The WNBA is filled with some of the best athletes in the world. Players like Nneka Ogwumike — the newly-minted league most valuable player — Breanna Stewart, Sylvia Fowles and Candace Parker epitomize talent every game and prove that women in the WNBA deserve proper recognition. Yet, with next to no media attention and constant comparisons to NBA basketball, the WNBA only seems to receive recognition as a punchline in popular culture. These comparisons are not only unfair, they corrupt how fans perceive the sport. The WNBA style of play is fundamentally different than the NBA — there is less flash, more technicality and overall team-play. Though different, the skills that accompany this style of play deserve just as much acclaim as those flaunted in the NBA. It is time to stop comparing the WNBA to the NBA and start looking at them as equally impressive but independent entities.
WNBA players have different attributes that make their style of play unique, but they are analyzed as if they were NBA players. Even though players are constantly meeting and surpassing standards set by their male counterparts, they are portrayed as lesser athletes. Nneka Ogwumike leads all players in Player Impact Rating with 21.5. Thats ALL players. More than Steph Curry (19.7), more than Kevin Durant (19.4) and more than Lebron James (18.9) all of whom were the top three players in the NBA by that metric. Statistically, the player with the most impact in any game of basketball plays in the WNBA and still she receives less attention, salary and respect than even the bottom rung of NBA players.
Despite the effective play style in the WNBA, major media outlets only cover the league when something can be directly linked to the NBA. In July 2015, Phoenix Mercury Center Brittney Griner took three attempts to dunk on a SportsCenter segment. Though she succeeded on the third attempt, media outlets chastised Griner for not succeeding on her first chance. There are so many other skills that SportsCenter could have highlighted. Dunking is almost an afterthought when it comes to contributing to a win — almost everyone can do it. While impressive, it is flashy and is more based in entertainment. As of 2014, there have only been 11 recorded dunks in WNBA play — and that is okay! Female players shouldn’t have to dunk to be in the spotlight. The media should be highlighting things that WNBA players do well, instead of fixating on the features that people seek in NBA players.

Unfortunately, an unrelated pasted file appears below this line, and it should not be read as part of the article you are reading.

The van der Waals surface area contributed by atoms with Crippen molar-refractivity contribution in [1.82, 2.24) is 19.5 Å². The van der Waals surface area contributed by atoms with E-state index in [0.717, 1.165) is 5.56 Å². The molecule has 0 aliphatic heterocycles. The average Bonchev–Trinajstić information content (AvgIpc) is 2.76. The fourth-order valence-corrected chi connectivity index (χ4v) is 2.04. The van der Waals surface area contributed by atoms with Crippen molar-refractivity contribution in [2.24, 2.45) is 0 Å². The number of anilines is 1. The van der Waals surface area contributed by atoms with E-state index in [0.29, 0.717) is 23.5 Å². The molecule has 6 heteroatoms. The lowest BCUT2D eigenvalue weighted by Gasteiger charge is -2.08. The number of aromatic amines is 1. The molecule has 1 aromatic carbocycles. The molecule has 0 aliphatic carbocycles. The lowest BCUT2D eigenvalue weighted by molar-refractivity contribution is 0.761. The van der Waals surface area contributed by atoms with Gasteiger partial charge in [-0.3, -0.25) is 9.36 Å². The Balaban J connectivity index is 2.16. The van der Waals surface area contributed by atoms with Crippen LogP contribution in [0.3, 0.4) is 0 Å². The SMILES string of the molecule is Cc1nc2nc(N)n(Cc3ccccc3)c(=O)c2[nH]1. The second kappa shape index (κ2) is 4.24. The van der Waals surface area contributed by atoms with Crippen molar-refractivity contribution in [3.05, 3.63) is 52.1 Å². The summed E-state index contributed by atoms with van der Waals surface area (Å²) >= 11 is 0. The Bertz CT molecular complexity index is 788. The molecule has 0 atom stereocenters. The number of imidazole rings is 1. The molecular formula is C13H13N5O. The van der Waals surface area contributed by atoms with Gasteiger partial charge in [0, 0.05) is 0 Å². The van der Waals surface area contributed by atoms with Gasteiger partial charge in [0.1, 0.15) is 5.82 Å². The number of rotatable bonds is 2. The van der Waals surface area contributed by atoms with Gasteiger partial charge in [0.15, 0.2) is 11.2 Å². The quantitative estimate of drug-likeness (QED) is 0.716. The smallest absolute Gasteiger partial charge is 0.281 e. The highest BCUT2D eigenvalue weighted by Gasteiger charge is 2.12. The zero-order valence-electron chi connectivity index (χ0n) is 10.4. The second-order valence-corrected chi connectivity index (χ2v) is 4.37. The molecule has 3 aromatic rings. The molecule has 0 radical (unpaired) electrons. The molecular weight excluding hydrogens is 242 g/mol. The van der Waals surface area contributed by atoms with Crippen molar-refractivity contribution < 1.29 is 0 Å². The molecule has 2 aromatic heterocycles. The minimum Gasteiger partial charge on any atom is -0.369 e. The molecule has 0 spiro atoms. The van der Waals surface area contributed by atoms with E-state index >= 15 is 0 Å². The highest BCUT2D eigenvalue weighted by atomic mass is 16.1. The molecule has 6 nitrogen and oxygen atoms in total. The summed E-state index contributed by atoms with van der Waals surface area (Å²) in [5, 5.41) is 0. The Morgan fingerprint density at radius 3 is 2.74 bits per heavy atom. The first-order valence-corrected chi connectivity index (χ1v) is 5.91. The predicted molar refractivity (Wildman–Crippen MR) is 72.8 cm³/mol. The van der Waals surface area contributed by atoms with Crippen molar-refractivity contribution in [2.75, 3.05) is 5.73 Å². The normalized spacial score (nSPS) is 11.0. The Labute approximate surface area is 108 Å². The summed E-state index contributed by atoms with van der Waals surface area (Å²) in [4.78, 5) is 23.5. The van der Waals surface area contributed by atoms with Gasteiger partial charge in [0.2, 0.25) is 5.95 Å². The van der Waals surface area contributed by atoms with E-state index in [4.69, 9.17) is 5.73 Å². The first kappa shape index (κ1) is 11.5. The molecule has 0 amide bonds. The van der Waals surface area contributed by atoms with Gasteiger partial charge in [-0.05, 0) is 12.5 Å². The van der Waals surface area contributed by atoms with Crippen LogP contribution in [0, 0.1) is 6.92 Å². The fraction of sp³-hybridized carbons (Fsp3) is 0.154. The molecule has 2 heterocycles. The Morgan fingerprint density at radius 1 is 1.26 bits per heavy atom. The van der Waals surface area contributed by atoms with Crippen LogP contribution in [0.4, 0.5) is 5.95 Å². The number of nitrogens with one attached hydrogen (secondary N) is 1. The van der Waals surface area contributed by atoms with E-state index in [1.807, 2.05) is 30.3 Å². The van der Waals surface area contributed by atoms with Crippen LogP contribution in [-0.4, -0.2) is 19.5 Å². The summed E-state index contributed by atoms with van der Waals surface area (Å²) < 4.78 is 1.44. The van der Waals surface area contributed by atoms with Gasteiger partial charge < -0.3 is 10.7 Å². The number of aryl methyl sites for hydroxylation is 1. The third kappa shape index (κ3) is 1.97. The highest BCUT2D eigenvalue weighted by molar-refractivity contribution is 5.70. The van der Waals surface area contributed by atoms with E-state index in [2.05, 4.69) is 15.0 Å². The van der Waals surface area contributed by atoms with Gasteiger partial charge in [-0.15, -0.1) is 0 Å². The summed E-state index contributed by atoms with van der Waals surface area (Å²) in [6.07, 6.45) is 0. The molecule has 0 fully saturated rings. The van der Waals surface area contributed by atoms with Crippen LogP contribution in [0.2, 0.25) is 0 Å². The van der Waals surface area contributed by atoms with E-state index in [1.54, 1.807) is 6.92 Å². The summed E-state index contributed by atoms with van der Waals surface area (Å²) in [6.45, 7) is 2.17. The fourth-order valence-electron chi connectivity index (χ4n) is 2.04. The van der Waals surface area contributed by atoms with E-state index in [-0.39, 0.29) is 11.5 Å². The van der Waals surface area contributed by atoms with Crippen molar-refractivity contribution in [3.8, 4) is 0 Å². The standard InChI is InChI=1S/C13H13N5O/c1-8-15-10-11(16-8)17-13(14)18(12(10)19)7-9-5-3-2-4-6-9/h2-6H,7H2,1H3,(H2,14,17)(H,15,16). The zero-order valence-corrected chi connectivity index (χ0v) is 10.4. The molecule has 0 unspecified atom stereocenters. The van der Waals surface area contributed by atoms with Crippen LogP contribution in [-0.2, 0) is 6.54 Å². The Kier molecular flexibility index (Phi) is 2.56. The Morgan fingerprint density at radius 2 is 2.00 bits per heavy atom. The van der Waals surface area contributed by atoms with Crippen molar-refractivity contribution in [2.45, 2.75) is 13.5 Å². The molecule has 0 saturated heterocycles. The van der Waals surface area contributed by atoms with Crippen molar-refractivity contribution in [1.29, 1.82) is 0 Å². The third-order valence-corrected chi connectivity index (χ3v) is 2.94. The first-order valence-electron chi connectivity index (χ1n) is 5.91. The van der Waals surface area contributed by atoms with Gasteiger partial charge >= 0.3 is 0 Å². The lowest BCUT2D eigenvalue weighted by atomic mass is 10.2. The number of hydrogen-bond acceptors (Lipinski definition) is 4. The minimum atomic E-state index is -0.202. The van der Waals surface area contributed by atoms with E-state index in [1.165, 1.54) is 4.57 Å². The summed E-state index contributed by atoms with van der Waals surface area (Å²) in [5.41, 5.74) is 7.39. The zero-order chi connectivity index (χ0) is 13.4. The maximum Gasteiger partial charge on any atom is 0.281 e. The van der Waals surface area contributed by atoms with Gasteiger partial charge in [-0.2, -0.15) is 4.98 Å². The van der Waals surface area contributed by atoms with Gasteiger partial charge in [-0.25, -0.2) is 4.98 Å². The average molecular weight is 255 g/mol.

Regardless of how well WNBA teams perform, attendance at games is typically low. The average rookie salary for a WNBA player is only $35,000 — barely enough to survive without working another job. It is unrealistic to expect any improvement in the level of play in the WNBA without salary increases and — by extension — media coverage.
Right now, the WNBA is in the middle of postseason play, and our home team, the LA Sparks, have a decent shot at the title. Parker, Ogwumike and the rest of the Sparks deserve the support from the Los Angeles community, as well as proper media coverage, to propel them to a championship.